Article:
- 31. Koyama T, Ochoa-Callejero L, Sakurai T, Kamiyoshi A, Ichikawa-Shindo Y, et al. (2013) Vascular endothelial adrenomedullin-RAMP2 system is essential for vascular integrity and organ homeostasis. Circulation 127: 842–853.
- 32. Hard GC (1985) Identification of a high-frequency model for renal carcinoma by the induction of renal tumors in the mouse with a single dose of streptozotocin. Cancer research 45: 703–708.
- 33. Mandic A, Hansson J, Linder S, Shoshan MC (2003) Cisplatin induces endoplasmic reticulum stress and nucleus-independent apoptotic signaling. J Biol Chem 278: 9100–9106.
- 34. Miyawaki Y, Ueki M, Ueno M, Asaga T, Tokuda M, et al. (2012) D-allose ameliorates cisplatin-induced nephrotoxicity in mice. The Tohoku journal of experimental medicine 228: 215–221.
- 35. Schnedl WJ, Ferber S, Johnson JH, Newgard CB (1994) STZ transport and cytotoxicity. Specific enhancement in GLUT2-expressing cells. Diabetes 43: 1326–1333.
- 36. Madhavan S, Singh AK, Maheshawari RK (2000) Tunicamycin enhances the anticellular activity of interferon by inhibiting G1/S phase progression in 3T3 cells. J Interferon Cytokine Res 20: 281–290.
- 37. Marciniak SJ, Yun CY, Oyadomari S, Novoa I, Zhang Y, et al. (2004) CHOP induces death by promoting protein synthesis and oxidation in the stressed endoplasmic reticulum. Genes & development 18: 3066–3077.
- 38. Novoa I, Zhang Y, Zeng H, Jungreis R, Harding HP, et al. (2003) Stress-induced gene expression requires programmed recovery from translational repression. EMBO J 22: 1180–1187.
- 39. McLawhon RW, Berry-Kravis E, Dawson G (1986) Differential regulation of multiple neuroreceptors in a somatic cell hybrid by inhibitors of glycoprotein processing. Biochem Biophys Res Commun 134: 1387–1394.
- 40. Yao X, Panichpisal K, Kurtzman N, Nugent K (2007) Cisplatin nephrotoxicity: a review. The American journal of the medical sciences 334: 115–124.
- 41. Ramesh G, Reeves WB (2002) TNF-alpha mediates chemokine and cytokine expression and renal injury in cisplatin nephrotoxicity. The Journal of clinical investigation 110: 835–842.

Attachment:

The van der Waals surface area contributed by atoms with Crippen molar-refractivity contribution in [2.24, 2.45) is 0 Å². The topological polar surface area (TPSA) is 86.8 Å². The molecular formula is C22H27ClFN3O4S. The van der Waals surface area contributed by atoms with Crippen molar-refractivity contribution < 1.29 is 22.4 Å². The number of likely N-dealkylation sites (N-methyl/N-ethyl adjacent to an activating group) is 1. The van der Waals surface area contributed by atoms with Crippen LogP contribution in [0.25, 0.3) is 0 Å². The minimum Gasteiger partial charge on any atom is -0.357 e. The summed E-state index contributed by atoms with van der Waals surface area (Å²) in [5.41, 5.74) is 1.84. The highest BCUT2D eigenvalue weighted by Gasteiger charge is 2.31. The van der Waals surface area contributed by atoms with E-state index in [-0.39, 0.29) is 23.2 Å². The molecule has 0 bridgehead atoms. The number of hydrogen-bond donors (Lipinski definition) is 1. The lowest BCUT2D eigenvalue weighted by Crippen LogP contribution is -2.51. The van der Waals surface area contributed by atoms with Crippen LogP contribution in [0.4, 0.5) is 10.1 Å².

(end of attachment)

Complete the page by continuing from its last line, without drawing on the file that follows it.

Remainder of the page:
- 42. Davis CA, Nick HS, Agarwal A (2001) Manganese superoxide dismutase attenuates Cisplatin-induced renal injury: importance of superoxide. Journal of the American Society of Nephrology : JASN 12: 2683–2690.
- 43. Mandic A, Hansson J, Linder S, Shoshan MC (2003) Cisplatin induces endoplasmic reticulum stress and nucleus-independent apoptotic signaling. The Journal of biological chemistry 278: 9100–9106.
- 44. Mukoyama M, Sugawara A, Nagae T, Mori K, Murabe H, et al. (2001) Role of adrenomedullin and its receptor system in renal pathophysiology. Peptides 22: 1925–1931.
- 45. Nagae T, Mukoyama M, Sugawara A, Mori K, Yahata K, et al. (2000) Rat receptor-activity-modifying proteins (RAMPs) for adrenomedullin/CGRP receptor: cloning and upregulation in obstructive nephropathy. Biochem Biophys Res Commun 270: 89–93.
- 46. Miyamoto N, Tanaka R, Shimosawa T, Yatomi Y, Fujita T, et al. (2009) Protein kinase A-dependent suppression of reactive oxygen species in transient focal ischemia in adrenomedullin-deficient mice. Journal of cerebral blood flow and metabolism : official journal of the International Society of Cerebral Blood Flow and Metabolism 29: 1769–1779.
- 47. Niu P, Shindo T, Iwata H, Iimuro S, Takeda N, et al. (2004) Protective effects of endogenous adrenomedullin on cardiac hypertrophy, fibrosis, and renal damage. Circulation 109: 1789–1794.
- 48. Fritz-Six KL, Dunworth WP, Li M, Caron KM (2008) Adrenomedullin signaling is necessary for murine lymphatic vascular development. J Clin Invest 118: 40–50.